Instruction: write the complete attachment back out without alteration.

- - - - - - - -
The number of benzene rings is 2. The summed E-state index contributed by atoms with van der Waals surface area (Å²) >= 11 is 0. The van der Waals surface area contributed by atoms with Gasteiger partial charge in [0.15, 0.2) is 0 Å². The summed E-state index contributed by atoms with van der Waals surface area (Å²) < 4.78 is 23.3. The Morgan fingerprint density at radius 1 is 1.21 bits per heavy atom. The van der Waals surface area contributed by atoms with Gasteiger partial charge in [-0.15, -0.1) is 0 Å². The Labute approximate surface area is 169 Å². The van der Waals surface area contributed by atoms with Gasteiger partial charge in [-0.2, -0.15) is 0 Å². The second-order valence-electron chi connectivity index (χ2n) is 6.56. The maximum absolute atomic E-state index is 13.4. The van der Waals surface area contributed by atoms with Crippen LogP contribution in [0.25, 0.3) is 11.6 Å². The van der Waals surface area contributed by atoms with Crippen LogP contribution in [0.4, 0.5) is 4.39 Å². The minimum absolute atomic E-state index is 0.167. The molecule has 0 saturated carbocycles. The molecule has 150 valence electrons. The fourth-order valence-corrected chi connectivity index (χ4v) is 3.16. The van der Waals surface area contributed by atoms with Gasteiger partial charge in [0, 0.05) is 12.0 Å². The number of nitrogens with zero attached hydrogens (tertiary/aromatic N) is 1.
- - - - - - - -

The number of benzene rings is 2. The summed E-state index contributed by atoms with van der Waals surface area (Å²) >= 11 is 0. The van der Waals surface area contributed by atoms with Gasteiger partial charge in [0.15, 0.2) is 0 Å². The summed E-state index contributed by atoms with van der Waals surface area (Å²) < 4.78 is 23.3. The Morgan fingerprint density at radius 1 is 1.21 bits per heavy atom. The van der Waals surface area contributed by atoms with Gasteiger partial charge in [-0.15, -0.1) is 0 Å². The Labute approximate surface area is 169 Å². The van der Waals surface area contributed by atoms with Gasteiger partial charge in [-0.2, -0.15) is 0 Å². The second-order valence-electron chi connectivity index (χ2n) is 6.56. The maximum absolute atomic E-state index is 13.4. The van der Waals surface area contributed by atoms with Crippen LogP contribution in [0.25, 0.3) is 11.6 Å². The van der Waals surface area contributed by atoms with Crippen LogP contribution in [0.4, 0.5) is 4.39 Å². The minimum absolute atomic E-state index is 0.167. The molecule has 0 saturated carbocycles. The molecule has 150 valence electrons. The fourth-order valence-corrected chi connectivity index (χ4v) is 3.16. The van der Waals surface area contributed by atoms with Gasteiger partial charge in [0, 0.05) is 12.0 Å². The number of nitrogens with zero attached hydrogens (tertiary/aromatic N) is 1.